Exploring Mitsuwa Marketplace

new jersey’s japanese megastore

By Lily Chin

Onex

(Photographs by Lily Chin)

New Yorkers usually avoid trekking to Jersey. But for large grocery runs, many Japanese expats and Japan enthusiasts willingly head across the Hudson River to Mitsuwa Marketplace in Edgewater, New Jersey. Huge and well-stocked, Mitsuwa offers a wider variety of Japanese staples and hard-to-find products not normally found in smaller city stores.

Rice is a key component in Japanese cooking, and Mitsuwa sells several varieties of American- and Japanese-grown rice: short grain white rice, Jasmine long grain rice, short grain brown rice and zakkokumai (a mix of rice and other grains, such as millet, adzuki red beans, barley and quinoa). Customers can even use a rice milling machine to mill brown rice imported from Hokkaido, Japan. Freshly milled rice tastes sweeter—and is supposedly more nutritious—than pre-milled rice stored in bags for long periods of time.

Miso soup is another Japanese staple, eaten at almost every meal. The base for the soup is made with dashi, a light broth flavored with kombu (kelp) and katsuobushi (bonito fish flakes), two essentials in any Japanese kitchen.

To make miso soup, miso paste is added to simmering dashi. Made with fermented rice, soybeans or barley, miso paste comes in three main types: shiromiso (white miso), akamiso (red miso) and awasemiso (mixed miso).

Shiromiso has a mild, slightly sweet flavor and a golden-yellow color. It’s the most versatile miso, used in many dishes. Akamiso, used in braised dishes, rich soups and thick sauces, is darker in color and has a saltier, stronger fermented flavor. Awasemiso is a happy medium between lighter and darker miso—a good option for cooks who like both pastes but prefer to buy just one. At Mitsuwa, miso samples are often available for customers to try.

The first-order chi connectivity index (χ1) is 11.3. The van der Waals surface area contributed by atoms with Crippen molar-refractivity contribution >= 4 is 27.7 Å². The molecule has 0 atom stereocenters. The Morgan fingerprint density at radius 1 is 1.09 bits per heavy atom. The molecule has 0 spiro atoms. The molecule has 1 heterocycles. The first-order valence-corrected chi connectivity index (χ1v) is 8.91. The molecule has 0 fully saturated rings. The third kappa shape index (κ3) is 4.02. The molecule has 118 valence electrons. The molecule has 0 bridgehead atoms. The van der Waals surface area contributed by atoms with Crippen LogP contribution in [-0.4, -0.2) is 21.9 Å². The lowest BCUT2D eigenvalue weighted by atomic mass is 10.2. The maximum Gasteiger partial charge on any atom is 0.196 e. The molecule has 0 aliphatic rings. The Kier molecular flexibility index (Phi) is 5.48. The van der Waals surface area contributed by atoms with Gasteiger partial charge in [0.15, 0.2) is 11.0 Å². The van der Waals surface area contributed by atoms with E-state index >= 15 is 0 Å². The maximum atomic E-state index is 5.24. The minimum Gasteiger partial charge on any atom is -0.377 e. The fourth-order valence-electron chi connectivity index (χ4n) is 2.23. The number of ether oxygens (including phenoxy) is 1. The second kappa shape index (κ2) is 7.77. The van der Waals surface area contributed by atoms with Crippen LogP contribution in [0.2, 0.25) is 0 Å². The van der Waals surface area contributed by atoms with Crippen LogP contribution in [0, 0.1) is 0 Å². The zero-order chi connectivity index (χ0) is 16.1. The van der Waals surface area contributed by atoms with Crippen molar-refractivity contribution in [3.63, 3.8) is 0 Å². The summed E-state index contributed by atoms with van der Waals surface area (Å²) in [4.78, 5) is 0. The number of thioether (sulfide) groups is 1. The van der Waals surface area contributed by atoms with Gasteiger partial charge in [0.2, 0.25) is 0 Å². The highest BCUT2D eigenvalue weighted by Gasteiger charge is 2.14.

Tofu and wakame (seaweed) are often added to miso soup. One of the more unique brands of tofu, imported from Kyoto, is Otokomae (literally meaning “handsome man”). Otokomae’s Johnny Tofu (photo below), packaged in small, single-serving oval pods, is especially popular because the soybeans used to make the tofu are selectively chosen and processed, yielding a sweeter flavor.

Side dishes made with fish, vegetables, pickles and other fermented items are also an important part of Japanese meals. Tsukemono, Japanese pickles, can be made from cucumbers, carrot, gobo (burdock), takuan (daikon) and ume (plum). Natto (fermented soybeans, photo below) is a favorite breakfast dish in Japan—though its strong smell, fermented taste and slimy texture can be off-putting.

Another side dish with more Western appeal, Berkshire Pork cocktail sausages (photo below) are commonly eaten with breakfast or in lunch boxes. These cocktail sausages are much fattier, juicier and softer than typical American hot dogs.

Mitsuwa’s large food court is also worth a visit—for ramen, rice bowls, sweets and baked goods, and even onigiri. In addition, a Japanese book store and shops selling Shiseido beauty products, housewares, and stationary are located nearby.

These amenities, along with Mitsuwa’s many cultural events—including Mitsuwa’s traditional Matsuri celebration each summer, its Japanese Gourmet Fair and a Hokkaido Fair (September 26-29)—draw Japanese expats and curious New Yorkers who are hungry for both food and culture from Japan. A shuttle bus ($3 per person; $2 for children and seniors) runs from Port Authority Bus Terminal to Mitsuwa every day.

Mitsuwa Marketplace
595 River Rd (map)
Edgewater, NJ 07020


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